SMITH: Well, you’ve raised a whole lot of interesting questions for me, Dr. Moore, in what you just said. And I’ve tried to encapsulate a lot of these issues into a statement and get you to react to it. And that is that a lot of people reject Christianity not for intellectual reasons, not because they have carefully examined the claims of Christianity logically or scientifically and found them to be either true or false. But they often reject Christianity or fall into depression or despair because of a failure of the heart, a failure of imagination. Is that a fair assessment? Is that what you were getting at there?

MOORE: Yeah. Or a sense of a sense of disappointment that is directed in the wrong place. And so I will notice, for instance, if I’m on a college campus and there’s an atheist student, sometimes you’ll have an atheist student who just can’t see intellectually how some passage of scripture could be true, but sometimes you’ll encounter an atheist student who’s angry and who really wants to argue and even blast Christianity. And I’ve come to find that if I just spend time getting to know that person, in almost every case there is some way that that person has been hurt by someone that they thought to be a representative of Jesus. Maybe a parent, maybe a youth pastor somewhere back there, maybe a really religious aunt or uncle or someone. And they’ve grown cynical about that. I think that’s a widespread problem. And I think I would have different levels of counsel. For people who are going through that, I would point them to Jesus and how that the New Testament demonstrates that Jesus is better than his people—fallen, sinful people are. And then to the rest of us, I would say, remember how our ways of living are being overheard and overseen by people and can do great harm.

SMITH: Yeah. So, Dr. Moore, at the beginning of your book we encounter that startling confession of your own dark night of the soul. We also encounter a character that we’ve already talked about, and that’s the prophet Elijah. I would say that your book is in some ways extended meditation on the character and life of Elijah. And so I guess my question is in two parts. First of all, is that a fair characterization of your book? And second of all, why Elijah? Why did you think he would be so important for us to study and get to know in a deep way at this particular cultural moment?

MOORE: Well, that is true. It’s a meditation on Elijah. And I think the reason we should look to him is how important this figure is in the Bible. I mean, even though he’s only there in a few chapters in first and second Kings, all throughout the rest of the Bible he’s being referenced. As a matter of fact, the very last word tells us before the day of the Lord, Elijah will come. And I think the reason that I was drawn to him is because I often misunderstood Elijah because when I would think of Elijah, I would think of him in terms of that famous conflict with the prophets of Baal where he prayed to God and God sent down fire from heaven. And that’s exactly the sort of moment I think that all of us want is, you know, if you’re a Christian and you have family members that think you’re crazy, it would be really comforting in some ways to say, well, let’s just find out. God, would you send down fire from heaven? Boom. But what I came to see is that the hinge point in Elijah’s life actually was after that it’s when he encountered God in this moment of loneliness and vulnerability where Elijah said, I just don’t have the resources I need to do this. And that’s where he really sees the revelation of God. Because, I think, what God’s doing for Elijah is what he does for all of us, which is calling us to take up the cross and follow Christ and to live a life that sometimes is going to, I think sometimes we have a tendency to think, well if I’m encountering triumph and success, it means that God is happy with me. And if I’m not, then that means God’s angry with me, which is of course not at all what the Bible reveals.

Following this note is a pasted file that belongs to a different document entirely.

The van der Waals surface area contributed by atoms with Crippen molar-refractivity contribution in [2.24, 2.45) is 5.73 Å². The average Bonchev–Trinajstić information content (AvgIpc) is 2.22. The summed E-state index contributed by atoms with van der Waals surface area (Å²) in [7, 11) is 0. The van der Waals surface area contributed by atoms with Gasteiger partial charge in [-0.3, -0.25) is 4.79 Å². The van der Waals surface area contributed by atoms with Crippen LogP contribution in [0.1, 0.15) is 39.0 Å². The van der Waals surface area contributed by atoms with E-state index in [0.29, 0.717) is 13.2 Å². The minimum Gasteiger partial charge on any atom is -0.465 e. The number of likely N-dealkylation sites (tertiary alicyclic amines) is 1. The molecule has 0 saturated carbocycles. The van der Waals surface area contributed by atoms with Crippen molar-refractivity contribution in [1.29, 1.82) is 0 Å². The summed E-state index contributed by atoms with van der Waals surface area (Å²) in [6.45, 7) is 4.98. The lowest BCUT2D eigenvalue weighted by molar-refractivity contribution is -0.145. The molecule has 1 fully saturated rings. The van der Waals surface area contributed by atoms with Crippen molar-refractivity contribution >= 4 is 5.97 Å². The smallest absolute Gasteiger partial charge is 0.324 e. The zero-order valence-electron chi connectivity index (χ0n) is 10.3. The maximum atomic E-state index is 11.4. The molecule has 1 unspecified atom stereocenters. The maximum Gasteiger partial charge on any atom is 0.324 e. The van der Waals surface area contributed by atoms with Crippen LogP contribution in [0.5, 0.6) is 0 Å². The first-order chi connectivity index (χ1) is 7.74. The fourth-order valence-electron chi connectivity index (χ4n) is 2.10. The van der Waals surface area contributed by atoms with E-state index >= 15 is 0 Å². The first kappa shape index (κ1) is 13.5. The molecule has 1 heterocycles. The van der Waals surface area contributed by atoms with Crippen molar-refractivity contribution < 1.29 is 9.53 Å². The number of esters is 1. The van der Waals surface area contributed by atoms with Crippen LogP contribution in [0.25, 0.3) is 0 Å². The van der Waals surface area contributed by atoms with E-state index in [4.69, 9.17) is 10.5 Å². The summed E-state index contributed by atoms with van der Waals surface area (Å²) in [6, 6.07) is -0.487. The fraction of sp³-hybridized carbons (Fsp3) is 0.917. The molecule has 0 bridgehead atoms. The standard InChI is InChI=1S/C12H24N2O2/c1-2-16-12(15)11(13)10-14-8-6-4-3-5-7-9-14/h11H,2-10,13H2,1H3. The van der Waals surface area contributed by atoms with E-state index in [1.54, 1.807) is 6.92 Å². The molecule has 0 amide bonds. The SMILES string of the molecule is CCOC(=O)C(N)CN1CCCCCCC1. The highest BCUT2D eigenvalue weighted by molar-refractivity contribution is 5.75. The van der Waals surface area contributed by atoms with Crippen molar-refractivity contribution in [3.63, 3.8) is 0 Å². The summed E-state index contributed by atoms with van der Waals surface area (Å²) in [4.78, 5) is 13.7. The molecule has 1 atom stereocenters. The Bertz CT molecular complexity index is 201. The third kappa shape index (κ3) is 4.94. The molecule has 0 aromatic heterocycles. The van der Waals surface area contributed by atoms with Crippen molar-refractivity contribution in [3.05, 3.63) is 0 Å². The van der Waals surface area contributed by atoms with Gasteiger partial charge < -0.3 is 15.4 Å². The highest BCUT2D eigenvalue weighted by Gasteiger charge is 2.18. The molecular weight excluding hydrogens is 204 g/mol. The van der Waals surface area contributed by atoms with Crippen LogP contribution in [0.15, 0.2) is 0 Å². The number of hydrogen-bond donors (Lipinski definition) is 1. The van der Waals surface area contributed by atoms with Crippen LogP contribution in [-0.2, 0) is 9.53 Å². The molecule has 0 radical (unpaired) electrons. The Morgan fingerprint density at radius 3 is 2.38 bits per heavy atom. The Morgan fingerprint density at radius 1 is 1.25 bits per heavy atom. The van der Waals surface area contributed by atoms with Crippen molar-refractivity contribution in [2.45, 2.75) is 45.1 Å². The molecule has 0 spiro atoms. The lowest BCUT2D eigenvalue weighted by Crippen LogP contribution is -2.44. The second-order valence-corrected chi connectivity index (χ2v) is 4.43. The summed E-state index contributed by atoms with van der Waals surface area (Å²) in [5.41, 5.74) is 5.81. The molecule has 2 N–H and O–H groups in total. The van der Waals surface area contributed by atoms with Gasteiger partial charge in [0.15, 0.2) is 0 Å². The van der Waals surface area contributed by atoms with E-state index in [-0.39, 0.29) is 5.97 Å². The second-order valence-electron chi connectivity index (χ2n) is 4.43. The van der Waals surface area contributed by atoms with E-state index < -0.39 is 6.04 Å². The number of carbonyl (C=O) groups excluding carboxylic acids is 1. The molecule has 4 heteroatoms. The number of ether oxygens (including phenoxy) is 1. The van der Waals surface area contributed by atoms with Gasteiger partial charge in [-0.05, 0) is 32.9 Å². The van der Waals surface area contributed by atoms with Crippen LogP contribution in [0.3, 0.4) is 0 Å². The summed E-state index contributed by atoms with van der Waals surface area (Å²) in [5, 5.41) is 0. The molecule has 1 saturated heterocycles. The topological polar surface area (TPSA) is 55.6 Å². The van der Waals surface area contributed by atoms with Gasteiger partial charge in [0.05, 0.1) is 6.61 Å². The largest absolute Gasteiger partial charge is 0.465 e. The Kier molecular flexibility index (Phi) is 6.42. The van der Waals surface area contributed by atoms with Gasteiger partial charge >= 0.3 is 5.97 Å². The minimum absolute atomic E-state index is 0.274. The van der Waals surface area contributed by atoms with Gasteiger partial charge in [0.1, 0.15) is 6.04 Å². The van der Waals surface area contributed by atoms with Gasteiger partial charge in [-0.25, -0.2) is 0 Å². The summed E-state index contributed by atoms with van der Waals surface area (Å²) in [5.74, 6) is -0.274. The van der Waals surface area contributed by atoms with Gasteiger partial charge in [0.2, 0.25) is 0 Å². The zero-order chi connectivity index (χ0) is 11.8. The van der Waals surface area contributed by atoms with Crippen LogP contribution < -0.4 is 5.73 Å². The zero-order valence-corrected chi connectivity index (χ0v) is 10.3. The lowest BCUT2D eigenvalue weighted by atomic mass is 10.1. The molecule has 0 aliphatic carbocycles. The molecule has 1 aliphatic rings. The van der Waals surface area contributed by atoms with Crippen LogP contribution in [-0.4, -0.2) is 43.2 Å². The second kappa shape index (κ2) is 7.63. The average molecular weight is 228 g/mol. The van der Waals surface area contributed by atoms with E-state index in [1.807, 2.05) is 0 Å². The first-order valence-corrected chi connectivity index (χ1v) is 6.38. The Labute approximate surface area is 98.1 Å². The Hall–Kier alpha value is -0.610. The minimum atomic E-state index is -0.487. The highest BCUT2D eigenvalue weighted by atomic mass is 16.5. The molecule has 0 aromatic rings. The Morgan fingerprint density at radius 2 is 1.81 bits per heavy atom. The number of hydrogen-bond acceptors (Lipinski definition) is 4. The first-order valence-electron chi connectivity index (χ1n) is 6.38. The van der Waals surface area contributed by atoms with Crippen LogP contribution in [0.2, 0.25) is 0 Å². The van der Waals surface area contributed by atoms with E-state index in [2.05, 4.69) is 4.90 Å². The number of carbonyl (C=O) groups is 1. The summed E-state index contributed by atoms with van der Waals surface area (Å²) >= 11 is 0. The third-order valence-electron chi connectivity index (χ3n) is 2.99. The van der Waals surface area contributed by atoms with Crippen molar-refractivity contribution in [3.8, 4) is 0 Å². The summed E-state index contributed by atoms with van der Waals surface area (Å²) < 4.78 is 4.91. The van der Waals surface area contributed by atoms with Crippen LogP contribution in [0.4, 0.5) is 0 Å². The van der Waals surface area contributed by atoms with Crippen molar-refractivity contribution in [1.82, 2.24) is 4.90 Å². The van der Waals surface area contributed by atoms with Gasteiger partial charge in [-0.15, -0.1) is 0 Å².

SMITH: Yeah. Dr. Moore, I want to pivot a little bit in our conversation now and see if I could maybe get you to talk about some of the specific chapters in the book that I wanted to drill down on. I mean, first of all, let’s just stipulate for the record that we can’t, you know, drill down completely, but you’ve broken the book down into courage and something else—courage and anxiety, courage and shame, courage, and integrity and so on. But I wanted to get you to talk a little bit about the chapter on community. Courage and community. You use a country song, a song by Tom T. Hall called Me and Jesus to kind of make the point that Christianity is not just about me and Jesus. It’s really about that larger community. Can you say more about that?